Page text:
In the overall context here, one can see and infer the following connections. Jesus was faithful when tempted like we are, so as to be a compassionate and faithful High Priest. Moses had also been faithful in his responsibility, even though Jesus was faithful in a greater capacity over a greater “building” – God’s ultimate household. We are that wonderful household if we continue to be faithful! Jesus already passed the test of being totally faithful, and thus he is exalted and honored. It is our turn to exhibit continued faithfulness (with Jesus’ help) instead of falling into the rebellious pitfalls of the Exodus generation of Israelites described in Psalm 95: 7b-11 (as quoted in Hebrews 3:7-11).
The section of serious warnings that follows (in Hebrews 3:12 - 4:13) challenges us with the following biblical logic, based on the application of Psalm 95. The need to encourage one another (and avoid the evil of abandoning faith in the living God) is still pertinent “today”, on each and every day. The Sabbath rest of the seventh day (an allusion to Genesis 2:2) is connected to the “rest” of the Promised Land, a rest that was denied to the generation of Israelites who hardened their hearts through unbelief and disobedience. David wrote Psalm 95 (about the Israelites’ rebellion and consequences) a few centuries after the conquest of the land by Joshua (which had provided an incomplete level of “rest”). Thus, Psalm 95 remains pertinent; it is not merely a retelling of past failures. There remains a future, complete “rest” implied in this analysis (in Hebrews) of Psalm 95, a “rest” that is actually bound up with the coming Kingdom of God (as can be connected to 11:10, 12:22 and 28, and 13:14 - verses in the latter part of Hebrews). Therefore, in light of such stark exhortations, believers in the Messiah must be careful not to fail to link reception of the message with continued, obedient faith. Such urgent reminders flow into a second major presentation of Jesus’ High Priestly function:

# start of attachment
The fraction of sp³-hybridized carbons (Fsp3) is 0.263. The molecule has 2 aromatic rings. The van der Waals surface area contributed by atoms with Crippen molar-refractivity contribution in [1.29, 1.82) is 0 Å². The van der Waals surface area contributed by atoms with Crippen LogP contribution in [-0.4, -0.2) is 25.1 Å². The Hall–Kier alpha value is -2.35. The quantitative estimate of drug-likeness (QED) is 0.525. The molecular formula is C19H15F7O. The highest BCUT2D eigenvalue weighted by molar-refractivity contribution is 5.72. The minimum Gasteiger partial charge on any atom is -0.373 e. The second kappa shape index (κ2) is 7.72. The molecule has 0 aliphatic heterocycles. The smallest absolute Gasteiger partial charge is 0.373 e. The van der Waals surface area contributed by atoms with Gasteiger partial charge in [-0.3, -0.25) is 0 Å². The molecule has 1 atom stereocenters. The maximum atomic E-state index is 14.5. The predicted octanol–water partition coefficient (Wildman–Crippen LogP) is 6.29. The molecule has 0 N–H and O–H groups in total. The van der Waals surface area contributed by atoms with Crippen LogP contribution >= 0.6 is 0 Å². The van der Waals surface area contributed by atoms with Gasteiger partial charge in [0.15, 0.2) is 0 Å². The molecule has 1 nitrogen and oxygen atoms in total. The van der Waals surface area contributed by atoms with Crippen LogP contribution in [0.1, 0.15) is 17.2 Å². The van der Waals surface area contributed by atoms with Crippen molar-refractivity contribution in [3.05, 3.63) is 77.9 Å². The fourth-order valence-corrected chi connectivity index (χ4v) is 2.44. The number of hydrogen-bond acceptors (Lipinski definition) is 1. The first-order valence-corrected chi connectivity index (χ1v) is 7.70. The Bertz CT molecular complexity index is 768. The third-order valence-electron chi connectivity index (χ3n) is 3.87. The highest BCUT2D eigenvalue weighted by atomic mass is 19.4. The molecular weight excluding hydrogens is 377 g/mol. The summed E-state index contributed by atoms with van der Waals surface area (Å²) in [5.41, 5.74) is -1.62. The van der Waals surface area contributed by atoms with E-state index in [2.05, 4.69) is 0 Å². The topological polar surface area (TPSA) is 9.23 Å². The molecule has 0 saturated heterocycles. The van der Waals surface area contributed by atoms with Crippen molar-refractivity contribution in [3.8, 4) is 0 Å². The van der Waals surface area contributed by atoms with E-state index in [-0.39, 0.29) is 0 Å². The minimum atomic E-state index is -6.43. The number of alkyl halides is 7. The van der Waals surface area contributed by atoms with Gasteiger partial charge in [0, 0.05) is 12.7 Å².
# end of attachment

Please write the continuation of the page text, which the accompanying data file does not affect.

For whoever enters God’s rest also rests from what he is doing, just as God did. As a result we should struggle hard to enter that rest so that nobody falls by following the same bad example of disobedience. For God’s word is alive and effective, sharper than any two-edged sword, so penetrating that it separates soul and spirit, bone joints and their marrow, judging the thoughts and intentions of the mind.
No living being is hidden from his sight; everything is exposed and visible to the one we are accountable to. Since we have such a great High Priest who has ascended to heaven, Jesus the Son of God, let us make certain we hold on to our Christian confession. For the High Priest we have is not one who cannot sympathize with our weaknesses, but one who was tempted in all the ways we are tempted, but who never sinned. So we should go confidently to God on His throne of grace, so we can receive mercy, and discover the grace to help us when we need it.